Live reviews

Festival Report – Jazzfest Berlin 2021

Jazzfest Berlin: Scenes of Now

Various Venues, Berlin — 4-7 November 2021. Round-Up by AJ Dehany)

Koma Saxo in the Betonhalle at Silent Green. Photo copyright Camille Blake / Berliner Festspiele

Jazzfest Berlin was founded in 1964 in West Berlin as the “Berliner Jazztage” with an activist spirit informed by the civil rights movement. Dr Martin Luther King sent a speech when the festival opened, a fact pianist Jason Moran reminded us of in a video segment congratulating the festival for its 2021 European Jazz Network Award for Adventurous Programming. Nadin Deventer took over as Artistic Director in 2018 and has endured the taunts of certain boys club minded individuals in the industry and gone on to expand the festival’s vision of radical creativity and diversity: to challenge and provoke, but always communicate. Adventurous is a moot descriptor: not treading too far out into the wilds of experimentalism but still revelling in unexpected happenings, like this year’s cross-fertilisation with artists in Cairo, Johannesburg and São Paulo.

Not everything programmed is necessarily for everyone. Supported by enviable federal government funding, Jazzfest Berlin holds to artistic seriousness over populism, while maintaining an accessible roster of well-respected and emerging artists working in jazz-related music. Its online edition last year (REVIEW) was a remarkable transatlantic dialogue between New York and Berlin with four days of electroacoustric performances and audiovisual commissions. In 2021 live audiences returned to the silent green, a former crematorium turned creative crucible, but it kept the live streaming and on-demand availability of the performances and commissioned audiovisual works. Regarding bringing the power of art to the people, this makes Jazzfest Berlin a beacon of what could be.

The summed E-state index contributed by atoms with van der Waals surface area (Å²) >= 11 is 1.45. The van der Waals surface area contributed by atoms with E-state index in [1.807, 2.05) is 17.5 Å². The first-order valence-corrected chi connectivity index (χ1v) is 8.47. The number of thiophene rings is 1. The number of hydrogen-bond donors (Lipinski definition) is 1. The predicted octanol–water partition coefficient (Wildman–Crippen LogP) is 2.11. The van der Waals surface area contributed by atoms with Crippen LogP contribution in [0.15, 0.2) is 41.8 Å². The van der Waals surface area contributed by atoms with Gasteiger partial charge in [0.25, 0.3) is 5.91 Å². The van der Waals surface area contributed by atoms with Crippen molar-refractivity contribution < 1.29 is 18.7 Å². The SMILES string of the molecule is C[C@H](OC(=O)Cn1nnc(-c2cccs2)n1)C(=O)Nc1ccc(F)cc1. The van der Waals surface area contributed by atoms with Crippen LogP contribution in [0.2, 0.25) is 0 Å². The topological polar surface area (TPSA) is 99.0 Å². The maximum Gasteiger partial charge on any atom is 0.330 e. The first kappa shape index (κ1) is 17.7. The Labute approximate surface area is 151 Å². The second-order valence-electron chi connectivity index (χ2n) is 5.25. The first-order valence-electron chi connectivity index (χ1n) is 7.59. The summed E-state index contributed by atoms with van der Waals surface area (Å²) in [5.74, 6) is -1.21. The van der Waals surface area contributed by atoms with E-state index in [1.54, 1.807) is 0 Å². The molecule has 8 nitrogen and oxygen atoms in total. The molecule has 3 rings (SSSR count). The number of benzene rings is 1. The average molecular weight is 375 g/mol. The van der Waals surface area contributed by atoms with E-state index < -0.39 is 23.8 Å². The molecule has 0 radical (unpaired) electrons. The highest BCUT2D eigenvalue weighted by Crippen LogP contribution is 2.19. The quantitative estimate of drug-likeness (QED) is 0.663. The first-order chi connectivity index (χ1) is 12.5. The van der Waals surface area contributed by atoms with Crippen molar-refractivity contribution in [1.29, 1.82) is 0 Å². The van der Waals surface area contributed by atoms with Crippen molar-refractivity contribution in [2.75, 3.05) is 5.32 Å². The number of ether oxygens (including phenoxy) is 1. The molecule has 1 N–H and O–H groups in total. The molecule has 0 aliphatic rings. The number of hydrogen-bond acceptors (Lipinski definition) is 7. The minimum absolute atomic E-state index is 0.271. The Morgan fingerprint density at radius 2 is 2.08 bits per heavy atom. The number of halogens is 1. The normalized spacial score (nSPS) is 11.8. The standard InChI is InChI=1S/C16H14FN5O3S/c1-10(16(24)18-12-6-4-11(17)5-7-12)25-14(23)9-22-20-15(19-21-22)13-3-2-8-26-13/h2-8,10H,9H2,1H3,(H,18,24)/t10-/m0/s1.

Albert Mangelsdorff Prizewinner Aki Takase. Photo copyright Camille Blake / Berliner Festspiele

An award ceremony took place in April online and was reprised in person on the Saturday. Yet another ceremony took place on Friday awarding adventurous pianist Aki Takase the 2021 Albert Mangelsdorff Prize for her enduring work. The legend status plaudits reminded me that two days before in the robustly DIY Cafe Oto-esque venue Sowieso I’d seen a sheet of A4 pinned to a wall offering her services as a piano tutor. This is an ironic comment on the economy of the arts. Her impassioned Japanic quintet performance was one of several festival highlights on the Friday night. Saxophone Daniel Erdmann was beyond terrific, and the set benefited from the rapport he has with Aki Takase that makes their recent duo album Isn’t It Romantic so special. The band included 5-string cellist Johannes Fink, dressed like a funky pimp. At the Zig Zag Club earlier in the week I saw his trio FINK-70’S REVISITED with the fantastic Silke Eberhard on alto. There, as with Aki Takase’s Japanic, the extra cello string lets Fink double up as bass player on some of the fast and fierce hard bop pieces.

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On the Sunday cellist Tomeika Reid filled the same role for Dave Douglas’s chamber jazz ensemble’s live realisation of his spiritual song cycle Secular Psalms which was developed and recorded under lockdown, based on the imagery of the Ghent altarpiece of painter Jan Van Eyck. It reminded me pleasingly of the jazz-inflected neo-folk of Tin Hat Trio and Eyes of a Blue Dog, with mellifluous female vocals pitched strainingly high. Tomeka Reid scissoring the bow across the strings over a 6-note band motif was the most animated moment of a charming but sedate set.